The Cable

Few Korea hands on Obama administration’s Asia leadership team

As the world wakes up to the reality of a heightened crisis with North Korea following its latest nuclear test, the Obama administration finds itself with remarkably few Korea experts at the top of its Asia policy team.

North Korea confirmed Monday it had detonated a nuclear bomb for the third time, blatantly disregarding United Nations resolutions and the repeated warnings of the international community. The U.N. Security Council scrambled to call a Tuesday meeting on the incident and U.S. President Barack Obama issued a strongly worded statement of condemnation early Tuesday morning.

"This is a highly provocative act that, following its December 12 ballistic missile launch, undermines regional stability, violates North Korea's obligations under numerous United Nations Security Council resolutions, contravenes its commitments under the September 19, 2005 Joint Statement of the Six-Party Talks, and increases the risk of proliferation," Obama's statement said. "North Korea's nuclear weapons and ballistic missile programs constitute a threat to U.S. national security and to international peace and security."

Obama said North Korea's activities warrant "swift and credible action" by the international community but declined to specify what action he intends to pursue. North Korea is the most heavily sanctioned country in the world, and most experts believe only China has substantial leverage to bring to bear on the Hermit Kingdom run by the young dictator Kim Jong Un.

On the Obama administration's Asia team, almost all the senior officials handling the North Korea crisis have specialties outside of Korean affairs, a stark difference from the last two times Pyongyang exploded nuclear weapons in October 2006 and May 2009.

Assistant Secretary of State Kurt Campbell, who had extensive experience dealing with the North Korea issue, departed the government last week. His temporary replacement, Principal Deputy Secretary of State Joe Yun,  is a Southeast Asia specialist. Yun has served in the Seoul embassy but is not in a senior policy making position. The State Department's special representative for North Korea policy, Glyn Davies, is a nuclear technology and Europe expert, having most recently served as the U.S. permanent representative to the IAEA in Vienna. State's special envoy to the (defunct) six-party talks, Clifford Hart, is a longtime China hand.

Over at the National Security Staff, Senior Director for Asia Danny Russel (Campbell's potential successor at State) is a Japan hand with some Korea experience, while his right-hand man Evan Medeiros, is an expert on China. Syd Seiler, who also works at the NSS, is a Korea specialist and is reported to have traveled to Pyongyang last March. But Seiler is currently on detail from the CIA and is expected to return to his home agency soon.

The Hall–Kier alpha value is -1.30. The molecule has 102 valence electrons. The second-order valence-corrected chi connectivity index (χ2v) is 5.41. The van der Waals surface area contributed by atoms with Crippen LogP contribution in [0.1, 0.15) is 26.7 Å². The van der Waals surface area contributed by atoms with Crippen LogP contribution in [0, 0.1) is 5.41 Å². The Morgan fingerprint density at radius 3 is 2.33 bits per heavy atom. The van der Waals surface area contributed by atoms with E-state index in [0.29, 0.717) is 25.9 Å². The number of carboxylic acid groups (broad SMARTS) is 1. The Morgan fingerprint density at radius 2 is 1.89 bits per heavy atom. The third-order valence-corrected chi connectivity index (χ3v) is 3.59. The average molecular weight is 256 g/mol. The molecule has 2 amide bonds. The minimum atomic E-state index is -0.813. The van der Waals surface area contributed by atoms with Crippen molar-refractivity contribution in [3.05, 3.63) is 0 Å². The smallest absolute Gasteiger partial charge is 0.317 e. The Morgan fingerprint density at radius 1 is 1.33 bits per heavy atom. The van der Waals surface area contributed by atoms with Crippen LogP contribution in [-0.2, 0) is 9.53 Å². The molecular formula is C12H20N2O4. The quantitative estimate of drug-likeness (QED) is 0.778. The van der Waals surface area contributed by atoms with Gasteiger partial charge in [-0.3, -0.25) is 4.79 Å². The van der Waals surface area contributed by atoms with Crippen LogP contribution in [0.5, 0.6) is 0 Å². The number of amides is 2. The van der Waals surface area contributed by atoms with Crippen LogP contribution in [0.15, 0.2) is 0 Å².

Over at the Pentagon, Assistant Secretary of Defense for Asian and Pacific Affairs Mark Lippert, a close friend of Obama's, has little Northeast Asia experience but served as a Naval reservist in Afghanistan. His principal deputy, Peter Lavoy, focuses on Pakistan. The position of deputy assistant secretary of defense for East Asia had been vacant for almost a year, ever since Japan hand Michael Schiffer moved over to the Senate Foreign Relations Committee. Dave Helvey was appointed to that job in late December. He is a China expert by trade.

"There are no people who work Korea at the top levels of the policy team," a senior Washington Asia hand told The Cable. "They've been in the driver's seat, but they don't know where they are going."

In 2006, the George W. Bush administration had former Ambassador to Korea Chris Hill as assistant secretary of State for East Asian and Pacific Affairs, current Ambassador to Korea Sung Kim as the special envoy to the six-party talks, and Korea hand Victor Cha at the White House.

"Basically, the team they had then -- everybody except Chris Hill was a Korean speaker so they could understand what the other side was saying without an interpreter," the Washington Asia hand said. "It's not like that this time. I think that makes a difference."

In 2009, the Obama administration had Campbell and Kim and State along with Ambassador Stephen Bosworth as the special representative for North Korea policy. It's true that current Undersecretary of State for Political Affairs Wendy Sherman served as State's North Korea policy coordinator under Secretary of State Madeleine Albright, but these days she is consumed with her role as the lead American official dealing with the upcoming nuclear negotiations with Iran.

Some outside experts link the lack of Korea experts at the highest levels of the policy process to an Obama administration North Korea policy that is widely viewed as standoffish and lethargic. Under the rubric "strategic patience," the administration has largely avoided direct interactions with Pyongyang, absent a Feb. 29, 2012 deal known as the "Leap Day Deal," under which the U.S. was going to give food aid to North Korea and receive assurances on missile and nuclear testing.